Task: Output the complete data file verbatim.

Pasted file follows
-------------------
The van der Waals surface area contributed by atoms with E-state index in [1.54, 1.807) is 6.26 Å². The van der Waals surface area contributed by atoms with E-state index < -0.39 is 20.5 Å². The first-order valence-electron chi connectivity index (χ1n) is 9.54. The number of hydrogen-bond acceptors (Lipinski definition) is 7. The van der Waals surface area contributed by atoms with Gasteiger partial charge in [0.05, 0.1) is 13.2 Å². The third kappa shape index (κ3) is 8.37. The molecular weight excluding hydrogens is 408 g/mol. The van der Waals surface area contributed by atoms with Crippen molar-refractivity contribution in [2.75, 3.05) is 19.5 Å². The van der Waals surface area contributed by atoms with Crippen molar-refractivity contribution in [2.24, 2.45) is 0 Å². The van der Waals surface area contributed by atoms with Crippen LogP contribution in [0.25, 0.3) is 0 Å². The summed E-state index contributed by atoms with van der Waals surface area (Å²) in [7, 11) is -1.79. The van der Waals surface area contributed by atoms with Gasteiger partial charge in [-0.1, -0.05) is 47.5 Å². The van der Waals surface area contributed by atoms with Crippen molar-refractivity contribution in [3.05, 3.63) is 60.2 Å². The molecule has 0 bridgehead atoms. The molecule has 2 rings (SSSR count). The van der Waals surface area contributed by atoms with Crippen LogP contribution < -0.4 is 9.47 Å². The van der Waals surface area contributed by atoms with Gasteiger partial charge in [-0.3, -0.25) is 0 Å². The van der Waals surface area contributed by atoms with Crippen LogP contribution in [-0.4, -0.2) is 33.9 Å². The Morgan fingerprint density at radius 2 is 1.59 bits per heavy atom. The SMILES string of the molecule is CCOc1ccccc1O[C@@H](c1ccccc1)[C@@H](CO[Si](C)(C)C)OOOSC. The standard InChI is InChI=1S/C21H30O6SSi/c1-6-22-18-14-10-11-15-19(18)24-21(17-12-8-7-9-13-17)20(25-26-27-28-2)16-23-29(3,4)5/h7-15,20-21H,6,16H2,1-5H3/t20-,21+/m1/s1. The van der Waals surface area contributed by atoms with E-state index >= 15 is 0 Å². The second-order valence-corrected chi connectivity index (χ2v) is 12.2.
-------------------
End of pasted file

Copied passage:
The van der Waals surface area contributed by atoms with E-state index in [1.54, 1.807) is 6.26 Å². The van der Waals surface area contributed by atoms with E-state index < -0.39 is 20.5 Å². The first-order valence-electron chi connectivity index (χ1n) is 9.54. The number of hydrogen-bond acceptors (Lipinski definition) is 7. The van der Waals surface area contributed by atoms with Gasteiger partial charge in [0.05, 0.1) is 13.2 Å². The third kappa shape index (κ3) is 8.37. The molecular weight excluding hydrogens is 408 g/mol. The van der Waals surface area contributed by atoms with Crippen molar-refractivity contribution in [2.75, 3.05) is 19.5 Å². The van der Waals surface area contributed by atoms with Crippen molar-refractivity contribution in [2.24, 2.45) is 0 Å². The van der Waals surface area contributed by atoms with Crippen LogP contribution in [0.25, 0.3) is 0 Å². The summed E-state index contributed by atoms with van der Waals surface area (Å²) in [7, 11) is -1.79. The van der Waals surface area contributed by atoms with Gasteiger partial charge in [-0.1, -0.05) is 47.5 Å². The van der Waals surface area contributed by atoms with Crippen molar-refractivity contribution in [3.05, 3.63) is 60.2 Å². The molecule has 0 bridgehead atoms. The molecule has 2 rings (SSSR count). The van der Waals surface area contributed by atoms with Crippen LogP contribution < -0.4 is 9.47 Å². The van der Waals surface area contributed by atoms with Gasteiger partial charge in [-0.3, -0.25) is 0 Å². The van der Waals surface area contributed by atoms with Crippen LogP contribution in [-0.4, -0.2) is 33.9 Å². The Morgan fingerprint density at radius 2 is 1.59 bits per heavy atom. The SMILES string of the molecule is CCOc1ccccc1O[C@@H](c1ccccc1)[C@@H](CO[Si](C)(C)C)OOOSC. The standard InChI is InChI=1S/C21H30O6SSi/c1-6-22-18-14-10-11-15-19(18)24-21(17-12-8-7-9-13-17)20(25-26-27-28-2)16-23-29(3,4)5/h7-15,20-21H,6,16H2,1-5H3/t20-,21+/m1/s1. The van der Waals surface area contributed by atoms with E-state index >= 15 is 0 Å². The second-order valence-corrected chi connectivity index (χ2v) is 12.2.